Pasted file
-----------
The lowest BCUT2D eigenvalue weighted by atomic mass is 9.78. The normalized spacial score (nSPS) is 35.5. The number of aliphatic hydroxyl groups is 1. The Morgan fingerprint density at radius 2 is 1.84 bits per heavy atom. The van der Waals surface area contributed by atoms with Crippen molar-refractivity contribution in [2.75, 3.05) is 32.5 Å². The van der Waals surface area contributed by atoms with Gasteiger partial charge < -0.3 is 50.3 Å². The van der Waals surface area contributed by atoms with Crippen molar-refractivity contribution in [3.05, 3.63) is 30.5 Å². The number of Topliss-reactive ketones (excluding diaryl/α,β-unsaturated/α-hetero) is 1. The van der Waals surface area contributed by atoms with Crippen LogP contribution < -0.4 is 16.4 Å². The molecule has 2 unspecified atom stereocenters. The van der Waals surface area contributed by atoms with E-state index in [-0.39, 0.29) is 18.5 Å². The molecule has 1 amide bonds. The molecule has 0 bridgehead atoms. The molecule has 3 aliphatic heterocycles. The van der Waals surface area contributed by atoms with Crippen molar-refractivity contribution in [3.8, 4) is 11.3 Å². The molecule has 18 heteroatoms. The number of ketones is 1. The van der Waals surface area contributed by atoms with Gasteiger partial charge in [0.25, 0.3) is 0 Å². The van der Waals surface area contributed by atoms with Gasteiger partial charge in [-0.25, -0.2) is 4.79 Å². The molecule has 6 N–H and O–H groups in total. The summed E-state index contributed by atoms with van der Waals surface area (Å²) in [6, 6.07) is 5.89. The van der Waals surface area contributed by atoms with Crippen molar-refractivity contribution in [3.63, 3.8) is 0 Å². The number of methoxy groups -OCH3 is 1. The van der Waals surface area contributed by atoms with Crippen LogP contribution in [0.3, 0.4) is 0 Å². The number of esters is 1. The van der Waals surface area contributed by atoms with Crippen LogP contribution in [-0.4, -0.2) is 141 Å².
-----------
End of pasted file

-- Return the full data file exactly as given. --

The lowest BCUT2D eigenvalue weighted by atomic mass is 9.78. The normalized spacial score (nSPS) is 35.5. The number of aliphatic hydroxyl groups is 1. The Morgan fingerprint density at radius 2 is 1.84 bits per heavy atom. The van der Waals surface area contributed by atoms with Crippen molar-refractivity contribution in [2.75, 3.05) is 32.5 Å². The van der Waals surface area contributed by atoms with Gasteiger partial charge < -0.3 is 50.3 Å². The van der Waals surface area contributed by atoms with Crippen molar-refractivity contribution in [3.05, 3.63) is 30.5 Å². The number of Topliss-reactive ketones (excluding diaryl/α,β-unsaturated/α-hetero) is 1. The van der Waals surface area contributed by atoms with Crippen LogP contribution < -0.4 is 16.4 Å². The molecule has 2 unspecified atom stereocenters. The van der Waals surface area contributed by atoms with E-state index in [-0.39, 0.29) is 18.5 Å². The molecule has 1 amide bonds. The molecule has 0 bridgehead atoms. The molecule has 3 aliphatic heterocycles. The van der Waals surface area contributed by atoms with Crippen molar-refractivity contribution in [3.8, 4) is 11.3 Å². The molecule has 18 heteroatoms. The number of ketones is 1. The van der Waals surface area contributed by atoms with Gasteiger partial charge in [0.25, 0.3) is 0 Å². The van der Waals surface area contributed by atoms with Gasteiger partial charge in [-0.25, -0.2) is 4.79 Å². The molecule has 6 N–H and O–H groups in total. The summed E-state index contributed by atoms with van der Waals surface area (Å²) in [6, 6.07) is 5.89. The van der Waals surface area contributed by atoms with Crippen molar-refractivity contribution in [3.63, 3.8) is 0 Å². The number of methoxy groups -OCH3 is 1. The van der Waals surface area contributed by atoms with Crippen LogP contribution in [0.3, 0.4) is 0 Å². The number of esters is 1. The van der Waals surface area contributed by atoms with Crippen LogP contribution in [-0.4, -0.2) is 141 Å².